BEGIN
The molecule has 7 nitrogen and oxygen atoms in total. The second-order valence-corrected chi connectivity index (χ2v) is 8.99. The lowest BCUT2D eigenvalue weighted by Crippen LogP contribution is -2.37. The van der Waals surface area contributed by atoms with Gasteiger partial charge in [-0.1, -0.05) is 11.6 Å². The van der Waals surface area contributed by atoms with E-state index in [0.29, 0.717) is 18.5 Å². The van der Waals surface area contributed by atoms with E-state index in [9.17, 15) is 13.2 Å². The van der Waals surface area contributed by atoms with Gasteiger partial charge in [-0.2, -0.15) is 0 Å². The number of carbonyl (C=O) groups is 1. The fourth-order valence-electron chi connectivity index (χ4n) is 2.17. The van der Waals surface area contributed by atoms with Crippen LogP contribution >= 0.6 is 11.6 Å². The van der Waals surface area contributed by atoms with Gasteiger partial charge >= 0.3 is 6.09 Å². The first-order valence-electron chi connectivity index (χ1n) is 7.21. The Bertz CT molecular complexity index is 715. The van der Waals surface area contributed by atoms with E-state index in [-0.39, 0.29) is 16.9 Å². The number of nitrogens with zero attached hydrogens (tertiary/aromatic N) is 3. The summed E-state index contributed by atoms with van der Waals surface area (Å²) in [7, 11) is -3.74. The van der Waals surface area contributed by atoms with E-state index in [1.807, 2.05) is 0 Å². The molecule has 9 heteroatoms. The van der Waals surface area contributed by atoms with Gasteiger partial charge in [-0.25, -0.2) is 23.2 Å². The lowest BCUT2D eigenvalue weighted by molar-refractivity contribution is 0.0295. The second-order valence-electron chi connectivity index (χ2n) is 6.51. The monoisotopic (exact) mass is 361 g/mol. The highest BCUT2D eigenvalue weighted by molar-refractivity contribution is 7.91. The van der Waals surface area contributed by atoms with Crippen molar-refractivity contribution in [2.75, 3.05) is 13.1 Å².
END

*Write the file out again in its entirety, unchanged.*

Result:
The molecule has 7 nitrogen and oxygen atoms in total. The second-order valence-corrected chi connectivity index (χ2v) is 8.99. The lowest BCUT2D eigenvalue weighted by Crippen LogP contribution is -2.37. The van der Waals surface area contributed by atoms with Gasteiger partial charge in [-0.1, -0.05) is 11.6 Å². The van der Waals surface area contributed by atoms with E-state index in [0.29, 0.717) is 18.5 Å². The van der Waals surface area contributed by atoms with E-state index in [9.17, 15) is 13.2 Å². The van der Waals surface area contributed by atoms with Gasteiger partial charge in [-0.2, -0.15) is 0 Å². The number of carbonyl (C=O) groups is 1. The fourth-order valence-electron chi connectivity index (χ4n) is 2.17. The van der Waals surface area contributed by atoms with Crippen LogP contribution >= 0.6 is 11.6 Å². The van der Waals surface area contributed by atoms with Gasteiger partial charge >= 0.3 is 6.09 Å². The first-order valence-electron chi connectivity index (χ1n) is 7.21. The Bertz CT molecular complexity index is 715. The van der Waals surface area contributed by atoms with E-state index in [-0.39, 0.29) is 16.9 Å². The number of nitrogens with zero attached hydrogens (tertiary/aromatic N) is 3. The summed E-state index contributed by atoms with van der Waals surface area (Å²) in [7, 11) is -3.74. The van der Waals surface area contributed by atoms with E-state index in [1.807, 2.05) is 0 Å². The molecule has 9 heteroatoms. The van der Waals surface area contributed by atoms with Gasteiger partial charge in [-0.25, -0.2) is 23.2 Å². The lowest BCUT2D eigenvalue weighted by molar-refractivity contribution is 0.0295. The second-order valence-electron chi connectivity index (χ2n) is 6.51. The monoisotopic (exact) mass is 361 g/mol. The highest BCUT2D eigenvalue weighted by molar-refractivity contribution is 7.91. The van der Waals surface area contributed by atoms with Crippen molar-refractivity contribution in [2.75, 3.05) is 13.1 Å².